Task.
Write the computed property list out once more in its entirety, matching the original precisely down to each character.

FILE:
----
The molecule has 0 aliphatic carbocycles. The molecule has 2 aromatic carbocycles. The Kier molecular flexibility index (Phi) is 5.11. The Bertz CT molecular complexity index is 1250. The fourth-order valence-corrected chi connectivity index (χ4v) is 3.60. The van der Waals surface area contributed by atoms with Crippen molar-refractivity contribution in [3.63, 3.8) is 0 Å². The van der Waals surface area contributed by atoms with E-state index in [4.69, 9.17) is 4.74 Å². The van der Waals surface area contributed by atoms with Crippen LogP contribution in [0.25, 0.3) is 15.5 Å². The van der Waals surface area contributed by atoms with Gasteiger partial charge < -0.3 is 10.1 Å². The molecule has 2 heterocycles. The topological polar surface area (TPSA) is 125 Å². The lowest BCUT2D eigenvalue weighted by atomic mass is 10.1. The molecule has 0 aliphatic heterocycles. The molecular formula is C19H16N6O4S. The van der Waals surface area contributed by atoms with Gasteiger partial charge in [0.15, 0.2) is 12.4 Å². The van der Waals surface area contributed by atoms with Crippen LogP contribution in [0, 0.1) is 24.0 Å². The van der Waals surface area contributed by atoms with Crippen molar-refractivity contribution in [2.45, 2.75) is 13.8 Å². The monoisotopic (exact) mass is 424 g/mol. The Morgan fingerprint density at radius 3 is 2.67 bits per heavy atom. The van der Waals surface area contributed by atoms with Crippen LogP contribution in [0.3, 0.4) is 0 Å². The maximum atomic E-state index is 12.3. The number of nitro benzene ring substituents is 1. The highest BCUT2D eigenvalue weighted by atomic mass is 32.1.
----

The molecule has 0 aliphatic carbocycles. The molecule has 2 aromatic carbocycles. The Kier molecular flexibility index (Phi) is 5.11. The Bertz CT molecular complexity index is 1250. The fourth-order valence-corrected chi connectivity index (χ4v) is 3.60. The van der Waals surface area contributed by atoms with Crippen molar-refractivity contribution in [3.63, 3.8) is 0 Å². The van der Waals surface area contributed by atoms with E-state index in [4.69, 9.17) is 4.74 Å². The van der Waals surface area contributed by atoms with Crippen LogP contribution in [0.25, 0.3) is 15.5 Å². The van der Waals surface area contributed by atoms with Gasteiger partial charge < -0.3 is 10.1 Å². The molecule has 2 heterocycles. The topological polar surface area (TPSA) is 125 Å². The lowest BCUT2D eigenvalue weighted by atomic mass is 10.1. The molecule has 0 aliphatic heterocycles. The molecular formula is C19H16N6O4S. The van der Waals surface area contributed by atoms with Gasteiger partial charge in [0.15, 0.2) is 12.4 Å². The van der Waals surface area contributed by atoms with Crippen LogP contribution in [0, 0.1) is 24.0 Å². The van der Waals surface area contributed by atoms with Crippen molar-refractivity contribution in [2.45, 2.75) is 13.8 Å². The monoisotopic (exact) mass is 424 g/mol. The Morgan fingerprint density at radius 3 is 2.67 bits per heavy atom. The van der Waals surface area contributed by atoms with Crippen LogP contribution in [0.3, 0.4) is 0 Å². The maximum atomic E-state index is 12.3. The number of nitro benzene ring substituents is 1. The highest BCUT2D eigenvalue weighted by atomic mass is 32.1.